April books were all about quality over quantity for me…and, I was thrilled to finally find my second 5 star book of 2020 (it’s rare that I only have two 5 star books at this point in the year).
Favorite Book(s) of April 2020
Plot Summary: The story of a teenage friendship between Bunny, a 6 foot 3 girl whose mother died and father is a wealthy alcoholic, and Michael, a gay boy who’s living with his Aunt after his mother was sent to prison and his father skipped town…set on the North Shore of California.
My Thoughts: Finally…my second 5 star book of the year! I loved Thorpe’s last novel (Dear Fang, With Love) and this “dark coming of age story” (per the publisher…and I agree) was even better. It’s a character-driven story (though there is a life-changing incident that drives the plot) of two teenagers who feel like outsiders in their own ways trying to come to terms with who they are amid their own family drama. It’s about young people losing their innocence…both literally and figuratively. It’s full of teenage awkwardness…and reminded me a bit of My Sunshine Away in this respect. Thorpe’s voice and writing are the stars of this show…as are the characters of Bunny and Michael, who are flawed, yet endearing. I think readers will be drawn to them. Plus, Bunny is an elite volleyball player and you know how much I love a female athlete protagonist!
She was so clumsy with artifice that she had no choice but to be absolutely and authentically herself, which gave me permission to be the same. And that had been part of it all along. That we were our truest selves when we were together.
Also Read These…
Plot Summary: Laura moves to New York’s Lower East Side to pursue her music dreams, but her life is turned upside down by a love affair with a flaky fellow musician.
My Thoughts: I’ll admit my plot summary is the tip of the iceberg about this book…and there’s a reason for that. I went into Perfect Tunes fairly blind and, when I read the publisher’s synopsis after finishing the book, I was shocked how much it gave away. Let me say this…if the theme of women struggling to pursue their dreams while being mothers and wives appeals to you (and you like character-driven novels), read this book. The story begins with a toxic relationship that reminded me of the one in Sweetbitter (my review) and turns into an exploration of motherhood and balancing time and attention to children with pursuing a dream of your own. Perfect Tunes packs a lot of themes and a long timespan into a small package, but the story and characters still feel fleshed out. It was the book about pursuing an artistic dream that I wanted Writers & Lovers (my review) to be…but, I identified with Laura far more than the main character in Writers & Lovers. Plus, pair it with Why We Can’t Sleep by Ada Calhoun (which I happened to be listening to on audio at the same time as I was reading this in print), which addresses similar struggles women have from a nonfiction perspective.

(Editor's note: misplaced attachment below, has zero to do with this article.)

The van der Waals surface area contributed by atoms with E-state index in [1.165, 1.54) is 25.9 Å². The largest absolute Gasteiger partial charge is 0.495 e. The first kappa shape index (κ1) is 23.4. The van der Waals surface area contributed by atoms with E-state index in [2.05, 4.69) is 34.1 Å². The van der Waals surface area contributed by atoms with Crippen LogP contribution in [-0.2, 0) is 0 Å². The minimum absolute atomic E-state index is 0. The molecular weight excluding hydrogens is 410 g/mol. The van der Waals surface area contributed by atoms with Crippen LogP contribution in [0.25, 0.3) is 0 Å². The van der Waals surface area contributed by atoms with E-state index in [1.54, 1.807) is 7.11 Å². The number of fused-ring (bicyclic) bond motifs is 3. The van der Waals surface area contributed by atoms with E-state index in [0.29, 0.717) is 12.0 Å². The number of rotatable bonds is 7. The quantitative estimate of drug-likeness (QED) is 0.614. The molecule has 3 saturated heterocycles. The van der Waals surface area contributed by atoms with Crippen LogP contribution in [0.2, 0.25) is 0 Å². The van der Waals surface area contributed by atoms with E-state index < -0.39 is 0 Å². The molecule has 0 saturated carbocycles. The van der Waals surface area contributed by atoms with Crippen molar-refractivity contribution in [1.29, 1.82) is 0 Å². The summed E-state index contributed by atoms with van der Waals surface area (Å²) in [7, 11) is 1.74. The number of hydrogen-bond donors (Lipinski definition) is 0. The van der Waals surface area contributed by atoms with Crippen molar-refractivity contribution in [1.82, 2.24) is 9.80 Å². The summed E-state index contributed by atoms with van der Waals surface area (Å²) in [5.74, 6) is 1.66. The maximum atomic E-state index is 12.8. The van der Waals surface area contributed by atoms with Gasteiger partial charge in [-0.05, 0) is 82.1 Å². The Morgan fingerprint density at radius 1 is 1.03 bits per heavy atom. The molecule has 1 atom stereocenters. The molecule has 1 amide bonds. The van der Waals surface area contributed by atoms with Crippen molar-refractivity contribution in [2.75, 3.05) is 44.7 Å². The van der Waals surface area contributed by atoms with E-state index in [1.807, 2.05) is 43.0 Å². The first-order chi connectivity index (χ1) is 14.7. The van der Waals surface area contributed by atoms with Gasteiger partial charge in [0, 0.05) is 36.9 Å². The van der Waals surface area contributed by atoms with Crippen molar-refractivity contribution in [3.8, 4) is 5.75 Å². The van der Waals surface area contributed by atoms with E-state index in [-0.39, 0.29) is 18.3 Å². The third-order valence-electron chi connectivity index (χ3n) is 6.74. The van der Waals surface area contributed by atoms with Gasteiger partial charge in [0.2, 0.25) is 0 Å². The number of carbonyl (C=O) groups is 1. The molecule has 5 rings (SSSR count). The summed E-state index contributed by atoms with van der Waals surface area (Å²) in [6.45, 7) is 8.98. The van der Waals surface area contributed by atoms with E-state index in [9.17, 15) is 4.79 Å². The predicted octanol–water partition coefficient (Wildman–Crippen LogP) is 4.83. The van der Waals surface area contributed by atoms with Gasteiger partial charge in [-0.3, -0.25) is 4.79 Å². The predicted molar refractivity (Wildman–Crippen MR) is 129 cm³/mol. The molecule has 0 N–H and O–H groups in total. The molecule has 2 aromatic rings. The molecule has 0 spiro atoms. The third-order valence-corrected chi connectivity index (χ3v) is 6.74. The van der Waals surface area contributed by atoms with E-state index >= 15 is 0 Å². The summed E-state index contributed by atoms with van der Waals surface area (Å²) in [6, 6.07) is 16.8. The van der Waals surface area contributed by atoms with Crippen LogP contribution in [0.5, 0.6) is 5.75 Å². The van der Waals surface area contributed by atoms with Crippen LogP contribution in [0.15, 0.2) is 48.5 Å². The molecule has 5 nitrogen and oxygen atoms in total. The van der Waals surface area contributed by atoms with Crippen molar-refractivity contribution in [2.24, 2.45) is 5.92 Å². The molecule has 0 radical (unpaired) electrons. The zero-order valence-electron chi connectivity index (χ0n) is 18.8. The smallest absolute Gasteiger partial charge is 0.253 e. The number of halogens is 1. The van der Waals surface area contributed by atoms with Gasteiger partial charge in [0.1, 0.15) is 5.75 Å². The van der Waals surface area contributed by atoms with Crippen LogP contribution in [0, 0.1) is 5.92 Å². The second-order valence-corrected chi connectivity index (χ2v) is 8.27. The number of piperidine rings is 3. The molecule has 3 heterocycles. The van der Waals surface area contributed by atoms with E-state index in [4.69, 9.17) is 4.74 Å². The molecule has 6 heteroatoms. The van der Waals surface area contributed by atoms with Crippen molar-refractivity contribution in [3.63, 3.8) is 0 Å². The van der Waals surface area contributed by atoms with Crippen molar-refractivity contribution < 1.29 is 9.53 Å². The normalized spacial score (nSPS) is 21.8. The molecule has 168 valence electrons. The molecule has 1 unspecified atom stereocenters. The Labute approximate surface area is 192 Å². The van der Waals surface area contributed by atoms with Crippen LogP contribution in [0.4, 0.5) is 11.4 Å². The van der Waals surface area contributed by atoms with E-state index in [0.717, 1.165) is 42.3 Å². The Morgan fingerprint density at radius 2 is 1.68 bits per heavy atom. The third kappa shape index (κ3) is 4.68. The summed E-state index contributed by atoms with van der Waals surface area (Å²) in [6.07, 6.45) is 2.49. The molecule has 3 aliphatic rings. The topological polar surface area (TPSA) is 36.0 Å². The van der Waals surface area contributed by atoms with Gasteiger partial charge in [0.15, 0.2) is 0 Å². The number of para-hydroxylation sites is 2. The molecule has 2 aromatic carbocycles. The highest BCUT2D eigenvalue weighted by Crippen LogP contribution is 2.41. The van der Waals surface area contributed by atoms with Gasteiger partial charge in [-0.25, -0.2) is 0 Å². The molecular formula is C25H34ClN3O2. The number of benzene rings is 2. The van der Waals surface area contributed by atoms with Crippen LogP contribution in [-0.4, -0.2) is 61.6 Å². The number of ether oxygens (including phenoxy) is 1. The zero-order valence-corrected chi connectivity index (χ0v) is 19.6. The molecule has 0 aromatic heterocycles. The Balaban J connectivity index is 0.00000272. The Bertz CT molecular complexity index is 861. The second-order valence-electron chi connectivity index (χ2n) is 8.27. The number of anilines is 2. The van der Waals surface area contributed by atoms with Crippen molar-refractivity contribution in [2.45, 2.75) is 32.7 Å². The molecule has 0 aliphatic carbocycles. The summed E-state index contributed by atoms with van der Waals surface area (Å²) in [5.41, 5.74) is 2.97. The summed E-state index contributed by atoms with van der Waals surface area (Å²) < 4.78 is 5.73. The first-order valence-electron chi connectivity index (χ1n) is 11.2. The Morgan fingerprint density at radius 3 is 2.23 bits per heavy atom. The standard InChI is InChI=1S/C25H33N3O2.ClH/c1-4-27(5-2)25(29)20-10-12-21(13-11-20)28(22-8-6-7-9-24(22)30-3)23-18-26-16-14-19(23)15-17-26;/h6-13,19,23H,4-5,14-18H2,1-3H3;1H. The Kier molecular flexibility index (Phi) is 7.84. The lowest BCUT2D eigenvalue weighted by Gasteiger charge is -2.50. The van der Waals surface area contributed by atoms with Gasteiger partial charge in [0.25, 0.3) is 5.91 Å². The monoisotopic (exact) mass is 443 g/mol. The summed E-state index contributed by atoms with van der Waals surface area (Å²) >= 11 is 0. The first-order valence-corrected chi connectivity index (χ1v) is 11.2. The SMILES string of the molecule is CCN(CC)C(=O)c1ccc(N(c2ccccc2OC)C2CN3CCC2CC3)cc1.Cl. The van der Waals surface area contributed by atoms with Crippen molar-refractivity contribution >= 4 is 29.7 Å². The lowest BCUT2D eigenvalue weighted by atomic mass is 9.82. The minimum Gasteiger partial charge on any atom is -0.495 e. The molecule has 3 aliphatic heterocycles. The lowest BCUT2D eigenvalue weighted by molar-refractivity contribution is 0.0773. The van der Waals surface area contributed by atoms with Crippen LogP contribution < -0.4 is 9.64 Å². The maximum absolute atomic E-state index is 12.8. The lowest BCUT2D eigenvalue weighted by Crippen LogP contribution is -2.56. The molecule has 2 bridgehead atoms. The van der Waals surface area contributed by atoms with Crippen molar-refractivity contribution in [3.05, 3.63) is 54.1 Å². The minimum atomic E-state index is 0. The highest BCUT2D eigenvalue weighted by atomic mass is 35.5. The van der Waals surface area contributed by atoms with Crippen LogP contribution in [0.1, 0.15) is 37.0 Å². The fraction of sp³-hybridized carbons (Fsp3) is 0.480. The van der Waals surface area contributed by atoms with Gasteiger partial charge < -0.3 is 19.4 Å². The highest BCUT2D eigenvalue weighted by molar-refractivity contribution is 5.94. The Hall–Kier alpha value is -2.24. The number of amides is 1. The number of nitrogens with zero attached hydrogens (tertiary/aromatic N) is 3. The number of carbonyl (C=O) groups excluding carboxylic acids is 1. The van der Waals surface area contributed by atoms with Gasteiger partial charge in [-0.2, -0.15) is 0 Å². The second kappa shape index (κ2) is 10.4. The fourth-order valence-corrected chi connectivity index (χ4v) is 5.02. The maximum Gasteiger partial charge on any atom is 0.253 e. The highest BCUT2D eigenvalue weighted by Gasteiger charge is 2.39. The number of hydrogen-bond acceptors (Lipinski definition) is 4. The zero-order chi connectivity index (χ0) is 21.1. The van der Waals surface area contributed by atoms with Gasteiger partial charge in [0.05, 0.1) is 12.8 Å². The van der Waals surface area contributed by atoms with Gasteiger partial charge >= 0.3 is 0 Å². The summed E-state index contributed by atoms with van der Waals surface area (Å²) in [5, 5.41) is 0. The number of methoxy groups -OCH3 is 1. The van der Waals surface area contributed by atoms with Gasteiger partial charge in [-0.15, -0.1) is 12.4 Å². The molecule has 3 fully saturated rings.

“Seems like you set the bar pretty high for yourself. What would satisfy you, even? You want to raise a little kid and be a world-famous musician, knocking out the best songs of your life while also giving her everything she needs from you twenty-four hours a day?”
This is Big: How the Founder of Weight Watchers Changed the World (and Me)by Marisa Meltzer
Nonfiction – Memoir (Release Date: April 14, 2020)
Affiliate Link: Buy from Amazon
Source: Publisher (Little Brown)
Plot Summary: Meltzer (a journalist covering beauty, health, and wellness) merges the story of Jean Nidetch (the Founder of Weight Watchers) with her own struggle with weight and journey through the Weight Watchers program.
My Thoughts: Meltzer’s memoir is similar to Julia & Julia in that it mixes the author’s personal journey through a program with the story of the Founder of that program. Meltzer is funny, relatable, and open with her story. Her role as a journalist covering the beauty / health / wellness space brings her into contact with celebrities, which adds a glitzy element to this book and gives her an interesting perspective on the industry given she’s paid to try all kinds of strange diet methods. She’s also a feminist and struggles with the fact that her appearance consumes much of her thinking, which isn’t consistent with feminist viewpoints. Jean Nidetch is also quite the character…a female entrepreneur at a time when women predominantly stayed home and a complicated woman towards the end of her life. And, it went down easy during the coronavirus era!
People love to ask, “What is the best diet?” The answer is the one that you can live with and not simply endure, the healthiest way of life that also keeps you happy. It’s up to the individual to do the calculus of what that looks like.
Hidden Valley Road by Robert Kolker (April 7, 2020)
DNF at 13%
I loved the chapters that dealt with the Galvin family (6 of their 12 children were schizophrenic), but they alternated with chapters about the history of mental illness and psychiatry, which were incredibly dry.
What’s the best book you’ve read so far this month?
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